Now you Know Why Lenders Are Always Asking For ID

Posted: February 8, 2011 in General Information
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Sometimes it is annoying or you feel an invasion of privacy when a lender that you have dealt with in the past asks you for your ID.

Or you may be a victim of ID theft and don’t know it. Here is a story of how people used stolen ID to benefit themselves. 

HAMILTON — A 45-year-old Hamilton woman has pleaded guilty to six charges in connection with the use of false documents to defraud local financial institutions of more than $200,000 in mortgage funds.

Lauren Paolini is believed to be one of six accused involved in the scheme that saw large mortgages obtained with stolen identification for modestly priced homes before the properties were flipped for substantial profits.

The mortgages would immediately go into default leaving the lending institution with significant losses.

Paolini will be sentenced for her role in the scams after a pre-sentence report is presented to Ontario Court Justice Richard Jennis on April 13.

Crown counsel Kevin McKenna read an agreed statement of facts Thursday indicating in June, 2007, a woman using the name of Orla O’Brien secured a property mortgage for the purchase of a $107,000 Oak Avenue home from Scotiabank in the amount of $152,000.

The mortgage immediately went into default and the bank sold the property for $82,000.

Orla O’Brien was in fact Patricia Bobb. Bobb obtained a mortgage with various pieces of indentification and pay stubs in the name of O’Brien from Hunt Material Handling. Paulini, who worked for Hunt, provided the documentation knowing it would be used fraudulently.

The loss to Scotiabank was $67,000.

Later that year, Paolini personated Jacqueline Soehner of Kitchener to obtain a $279,278 mortgage from the Canadian imperial Bank of Commerce for the purchase of a Queen St. S. home valued at $140,000.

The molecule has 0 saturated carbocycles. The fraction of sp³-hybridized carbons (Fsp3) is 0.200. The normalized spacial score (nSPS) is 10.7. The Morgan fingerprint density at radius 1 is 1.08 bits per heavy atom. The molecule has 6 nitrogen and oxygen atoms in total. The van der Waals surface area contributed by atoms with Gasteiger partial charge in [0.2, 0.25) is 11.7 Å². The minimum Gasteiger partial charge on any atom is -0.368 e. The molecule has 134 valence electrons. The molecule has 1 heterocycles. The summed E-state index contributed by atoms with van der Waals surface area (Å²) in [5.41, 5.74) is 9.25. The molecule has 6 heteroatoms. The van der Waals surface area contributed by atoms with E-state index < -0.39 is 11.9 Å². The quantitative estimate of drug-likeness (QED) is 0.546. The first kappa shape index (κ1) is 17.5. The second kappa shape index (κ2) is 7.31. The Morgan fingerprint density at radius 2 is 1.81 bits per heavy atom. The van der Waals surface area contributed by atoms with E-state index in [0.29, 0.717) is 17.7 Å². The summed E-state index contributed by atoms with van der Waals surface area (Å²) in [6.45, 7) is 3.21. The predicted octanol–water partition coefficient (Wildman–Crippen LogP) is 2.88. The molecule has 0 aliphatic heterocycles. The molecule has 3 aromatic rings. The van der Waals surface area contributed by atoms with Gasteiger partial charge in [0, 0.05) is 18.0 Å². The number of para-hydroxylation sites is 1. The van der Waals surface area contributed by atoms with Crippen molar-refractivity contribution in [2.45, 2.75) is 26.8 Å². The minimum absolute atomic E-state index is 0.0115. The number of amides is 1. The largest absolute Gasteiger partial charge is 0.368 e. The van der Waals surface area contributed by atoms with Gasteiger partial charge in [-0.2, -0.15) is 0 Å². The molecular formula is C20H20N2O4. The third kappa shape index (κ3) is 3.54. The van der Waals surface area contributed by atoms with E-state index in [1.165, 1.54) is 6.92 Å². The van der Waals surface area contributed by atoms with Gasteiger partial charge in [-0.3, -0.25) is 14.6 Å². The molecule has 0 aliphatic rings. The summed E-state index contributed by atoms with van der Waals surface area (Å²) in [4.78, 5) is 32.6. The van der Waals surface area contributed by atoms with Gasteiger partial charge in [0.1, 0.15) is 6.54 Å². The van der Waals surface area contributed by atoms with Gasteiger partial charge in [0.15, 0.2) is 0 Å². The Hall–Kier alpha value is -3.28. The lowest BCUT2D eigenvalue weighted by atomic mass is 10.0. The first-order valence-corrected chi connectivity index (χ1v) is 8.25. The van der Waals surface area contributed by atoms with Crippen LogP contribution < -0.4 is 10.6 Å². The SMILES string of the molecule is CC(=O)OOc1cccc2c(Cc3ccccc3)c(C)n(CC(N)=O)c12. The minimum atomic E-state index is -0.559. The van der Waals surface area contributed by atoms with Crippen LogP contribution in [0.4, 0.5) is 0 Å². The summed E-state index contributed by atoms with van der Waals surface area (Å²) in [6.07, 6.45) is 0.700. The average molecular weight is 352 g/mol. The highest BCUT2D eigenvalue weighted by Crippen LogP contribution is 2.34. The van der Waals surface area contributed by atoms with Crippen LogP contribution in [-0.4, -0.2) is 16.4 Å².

“Ms Soehner had not purchased this property and was the victim of identity theft,” McKenna told court.

Paolini’s secured mortgage obtained fraudulently in Soehner’s name immediately went into default. The loss to the bank was more than $121,000.

On Nov. 14, 2009, Paolini used the stolen identification of Christine McSavaney of Kitchener to obtain a $120,000 mortgage from My Next Funding Corporation to buy a Cannon Street East home valued at $80,000.

The mortgage immediately went into default costing the lender almost $36,000. Paolini obtained a line of credit with the CIBC in the name of McSavaney in the amount of $16,350. The money has been used and no payments made toward the debt.

On Jan. 4, 2010, Paolini presented herself as Ruth Ann Piggott at 1130 Barton St. E. Paolini used an Ontario driver’s licence in the name of Ruth Ann Piggott to obtain a $6,000 loan. The money is gone and there have been no payments toward the debt.

Paolini also used the same driver’s licence to seek a $9,000 loan from Wells Fargo Financial Corporation in Etobicoke in December 2009.

The lender provided her with $4,442 of the amount. That money has disappeared.

McKenna said Paolini was a relatively minor player in the frauds. Still the Crown counsel said he will be seeking jail time at the sentencing hearing.

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